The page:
Heart rate variability.

The results presented in Figs. 5 and 6 demonstrate significant differences in HRV in the room with plants and the room without plants. The mean LF/HF power in the presence of plants was significantly lower compared with the control condition (0.77 ± 0.12 vs. 2.52 ± 0.28; P < 0.01), indicating a shift toward parasympathetic activity (Fig. 5). Additionally, HF power in the room with plants was significantly higher compared with the control room (392.57 ± 33.51 vs. 213.68 ± 23.57; P < 0.01), reflecting increased parasympathetic activity (Fig. 6). Conversely, LF power was significantly higher in the control room than in the room with plants (533.74 ± 45.39 vs. 302.33 ± 45.67; P < 0.01), indicating greater sympathetic activity. These findings suggest that patients experienced a higher level of relaxation when they were in the presence of indoor plants.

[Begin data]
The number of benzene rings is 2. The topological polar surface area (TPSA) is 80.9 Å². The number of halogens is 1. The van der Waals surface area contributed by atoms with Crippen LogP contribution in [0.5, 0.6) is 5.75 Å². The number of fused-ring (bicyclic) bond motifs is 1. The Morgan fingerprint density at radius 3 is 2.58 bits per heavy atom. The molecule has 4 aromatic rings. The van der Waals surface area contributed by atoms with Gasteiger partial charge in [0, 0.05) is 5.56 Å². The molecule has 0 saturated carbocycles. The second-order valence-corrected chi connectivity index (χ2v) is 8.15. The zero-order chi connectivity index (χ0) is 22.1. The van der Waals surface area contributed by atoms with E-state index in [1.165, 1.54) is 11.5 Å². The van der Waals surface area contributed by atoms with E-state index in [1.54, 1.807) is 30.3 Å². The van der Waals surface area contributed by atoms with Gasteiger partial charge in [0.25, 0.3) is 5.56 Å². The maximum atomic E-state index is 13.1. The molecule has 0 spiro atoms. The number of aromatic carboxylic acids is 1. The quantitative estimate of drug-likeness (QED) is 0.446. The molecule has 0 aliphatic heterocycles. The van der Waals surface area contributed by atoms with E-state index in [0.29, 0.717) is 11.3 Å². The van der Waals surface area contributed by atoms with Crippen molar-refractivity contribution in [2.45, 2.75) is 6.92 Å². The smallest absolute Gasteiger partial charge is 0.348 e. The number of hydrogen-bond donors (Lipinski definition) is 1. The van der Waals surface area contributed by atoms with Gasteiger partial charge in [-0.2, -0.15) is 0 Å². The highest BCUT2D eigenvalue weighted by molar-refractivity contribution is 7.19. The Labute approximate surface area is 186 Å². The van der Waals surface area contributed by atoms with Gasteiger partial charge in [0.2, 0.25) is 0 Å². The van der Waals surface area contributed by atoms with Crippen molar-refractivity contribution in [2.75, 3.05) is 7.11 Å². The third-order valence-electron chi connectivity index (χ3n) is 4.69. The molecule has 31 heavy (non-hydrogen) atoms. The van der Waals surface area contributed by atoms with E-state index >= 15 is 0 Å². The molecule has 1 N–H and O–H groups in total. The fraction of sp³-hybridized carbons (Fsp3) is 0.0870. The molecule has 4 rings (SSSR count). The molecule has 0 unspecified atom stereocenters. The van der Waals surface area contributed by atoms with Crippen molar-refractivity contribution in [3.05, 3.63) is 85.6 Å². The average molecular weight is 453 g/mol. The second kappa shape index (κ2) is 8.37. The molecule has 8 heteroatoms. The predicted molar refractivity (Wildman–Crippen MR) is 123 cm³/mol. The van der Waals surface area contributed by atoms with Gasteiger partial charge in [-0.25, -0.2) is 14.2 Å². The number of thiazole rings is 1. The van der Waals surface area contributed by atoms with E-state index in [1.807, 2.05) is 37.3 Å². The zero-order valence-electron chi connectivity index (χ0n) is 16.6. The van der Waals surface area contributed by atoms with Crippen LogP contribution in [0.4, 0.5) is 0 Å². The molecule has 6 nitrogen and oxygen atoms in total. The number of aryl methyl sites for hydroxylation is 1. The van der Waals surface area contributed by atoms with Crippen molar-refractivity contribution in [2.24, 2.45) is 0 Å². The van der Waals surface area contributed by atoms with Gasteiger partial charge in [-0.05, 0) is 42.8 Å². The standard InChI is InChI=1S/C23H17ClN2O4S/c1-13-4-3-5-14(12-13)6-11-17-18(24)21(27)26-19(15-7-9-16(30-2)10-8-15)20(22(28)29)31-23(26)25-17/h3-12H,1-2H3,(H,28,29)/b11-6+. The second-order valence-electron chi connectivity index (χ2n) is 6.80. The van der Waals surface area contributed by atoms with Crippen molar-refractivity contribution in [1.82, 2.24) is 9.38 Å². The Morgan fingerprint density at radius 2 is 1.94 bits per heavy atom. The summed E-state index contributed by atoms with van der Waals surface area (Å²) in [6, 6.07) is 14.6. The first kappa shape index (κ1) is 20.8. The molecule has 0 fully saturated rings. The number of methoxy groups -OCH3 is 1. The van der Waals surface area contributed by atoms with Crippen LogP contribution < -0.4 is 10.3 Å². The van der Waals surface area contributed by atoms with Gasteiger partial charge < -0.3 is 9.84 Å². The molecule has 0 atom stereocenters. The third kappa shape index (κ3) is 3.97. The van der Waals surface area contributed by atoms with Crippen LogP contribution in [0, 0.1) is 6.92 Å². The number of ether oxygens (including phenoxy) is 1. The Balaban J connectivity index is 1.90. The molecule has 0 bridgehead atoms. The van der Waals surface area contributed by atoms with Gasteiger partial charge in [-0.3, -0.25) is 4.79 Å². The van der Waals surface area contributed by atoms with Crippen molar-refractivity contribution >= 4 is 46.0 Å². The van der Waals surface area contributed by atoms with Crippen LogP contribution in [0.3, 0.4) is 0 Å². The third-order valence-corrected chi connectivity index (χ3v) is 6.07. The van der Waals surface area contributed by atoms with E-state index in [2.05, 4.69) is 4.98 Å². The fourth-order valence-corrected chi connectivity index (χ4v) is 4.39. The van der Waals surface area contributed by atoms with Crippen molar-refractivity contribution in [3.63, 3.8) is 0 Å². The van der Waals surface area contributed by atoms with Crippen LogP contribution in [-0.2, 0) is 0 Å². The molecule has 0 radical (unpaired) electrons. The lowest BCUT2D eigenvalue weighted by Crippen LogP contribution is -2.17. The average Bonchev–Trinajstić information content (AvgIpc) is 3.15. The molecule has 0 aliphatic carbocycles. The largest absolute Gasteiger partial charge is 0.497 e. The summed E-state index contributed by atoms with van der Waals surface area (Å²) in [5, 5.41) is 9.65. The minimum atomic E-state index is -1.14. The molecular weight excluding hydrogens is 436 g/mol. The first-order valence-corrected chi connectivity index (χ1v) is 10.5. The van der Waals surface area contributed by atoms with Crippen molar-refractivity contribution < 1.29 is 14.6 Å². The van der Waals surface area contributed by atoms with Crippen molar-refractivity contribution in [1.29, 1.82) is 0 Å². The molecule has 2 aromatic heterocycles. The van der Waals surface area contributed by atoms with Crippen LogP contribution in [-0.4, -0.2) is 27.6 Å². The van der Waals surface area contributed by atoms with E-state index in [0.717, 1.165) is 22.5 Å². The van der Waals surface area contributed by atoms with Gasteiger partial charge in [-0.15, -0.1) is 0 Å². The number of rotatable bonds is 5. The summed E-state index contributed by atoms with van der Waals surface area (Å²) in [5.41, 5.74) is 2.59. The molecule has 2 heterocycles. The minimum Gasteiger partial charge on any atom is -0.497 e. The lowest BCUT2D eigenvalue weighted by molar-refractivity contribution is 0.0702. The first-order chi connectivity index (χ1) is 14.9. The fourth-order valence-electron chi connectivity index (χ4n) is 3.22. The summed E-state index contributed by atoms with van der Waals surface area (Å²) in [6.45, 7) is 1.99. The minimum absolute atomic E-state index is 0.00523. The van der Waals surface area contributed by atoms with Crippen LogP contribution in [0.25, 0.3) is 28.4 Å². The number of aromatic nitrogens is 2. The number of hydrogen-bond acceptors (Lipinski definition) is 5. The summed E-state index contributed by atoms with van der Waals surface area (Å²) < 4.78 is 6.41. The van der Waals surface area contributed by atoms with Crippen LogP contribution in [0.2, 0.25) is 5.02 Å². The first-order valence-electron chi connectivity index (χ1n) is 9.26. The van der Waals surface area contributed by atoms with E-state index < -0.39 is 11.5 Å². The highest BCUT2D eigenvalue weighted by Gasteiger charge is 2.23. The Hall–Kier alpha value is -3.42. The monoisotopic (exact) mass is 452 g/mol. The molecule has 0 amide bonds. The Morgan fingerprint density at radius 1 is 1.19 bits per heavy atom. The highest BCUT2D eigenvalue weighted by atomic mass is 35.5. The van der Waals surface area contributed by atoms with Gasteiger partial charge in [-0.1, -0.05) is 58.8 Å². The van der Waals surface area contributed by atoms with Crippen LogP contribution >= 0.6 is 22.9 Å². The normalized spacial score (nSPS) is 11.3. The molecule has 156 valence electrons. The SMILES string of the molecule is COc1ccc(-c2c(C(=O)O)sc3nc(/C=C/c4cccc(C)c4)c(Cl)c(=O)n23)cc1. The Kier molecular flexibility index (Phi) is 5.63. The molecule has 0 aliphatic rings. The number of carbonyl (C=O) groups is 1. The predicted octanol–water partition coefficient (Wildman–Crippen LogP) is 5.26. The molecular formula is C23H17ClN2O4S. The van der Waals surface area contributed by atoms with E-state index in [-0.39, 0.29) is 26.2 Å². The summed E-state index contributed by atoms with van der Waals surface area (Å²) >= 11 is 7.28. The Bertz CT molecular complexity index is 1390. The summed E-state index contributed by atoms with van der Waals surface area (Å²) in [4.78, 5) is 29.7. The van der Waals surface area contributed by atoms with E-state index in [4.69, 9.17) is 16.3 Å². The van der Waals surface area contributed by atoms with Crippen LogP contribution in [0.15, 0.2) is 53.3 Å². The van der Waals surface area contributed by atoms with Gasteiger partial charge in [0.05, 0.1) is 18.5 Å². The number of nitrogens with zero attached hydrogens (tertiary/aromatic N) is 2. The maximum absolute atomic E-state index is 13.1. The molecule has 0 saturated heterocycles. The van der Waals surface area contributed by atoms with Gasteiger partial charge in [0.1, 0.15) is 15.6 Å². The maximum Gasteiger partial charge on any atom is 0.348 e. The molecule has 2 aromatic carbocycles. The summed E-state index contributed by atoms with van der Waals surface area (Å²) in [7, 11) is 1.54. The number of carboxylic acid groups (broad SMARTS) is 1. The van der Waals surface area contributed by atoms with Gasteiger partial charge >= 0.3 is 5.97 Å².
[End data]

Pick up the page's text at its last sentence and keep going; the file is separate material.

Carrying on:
Fig. 5.
Fig. 5.

Comparison of low-frequency (LF)/high-frequency (HF) power during the 5-min period in the absence or presence of plants (n = 30). **P < 0.01 (Wilcoxon-signed rank test).

Citation: HortScience 58, 11; 10.21273/HORTSCI17326-23

Fig. 6.
Fig. 6.

Average of the high-frequency (HF) power component of participants’ heart rate in the absence or presence of plants (n = 30). **P < 0.01 (Wilcoxon-signed rank test).

Citation: HortScience 58, 11; 10.21273/HORTSCI17326-23

Skin conductance.

The average SC of the participants during the 5-min exposure period is depicted in Fig. 7. Notably, the presence of plants had a positive effect on the patients, as indicated by significant reductions in their SC levels. A comparison of the SC changes between the room with plants and the room without plants revealed a significantly lower SC in the presence of plants (1.43 ± 0.29) compared with that in the absence of plants (2.44 ± 0.15) (P < 0.01). These findings highlight the calming influence of indoor plants on patients, reflected by the notable reductions in SC.

Fig. 7.
Fig. 7.

Comparison of participants’ skin conductance during the 5-min experience period in the absence or presence of plants (n =30). **P < 0.01.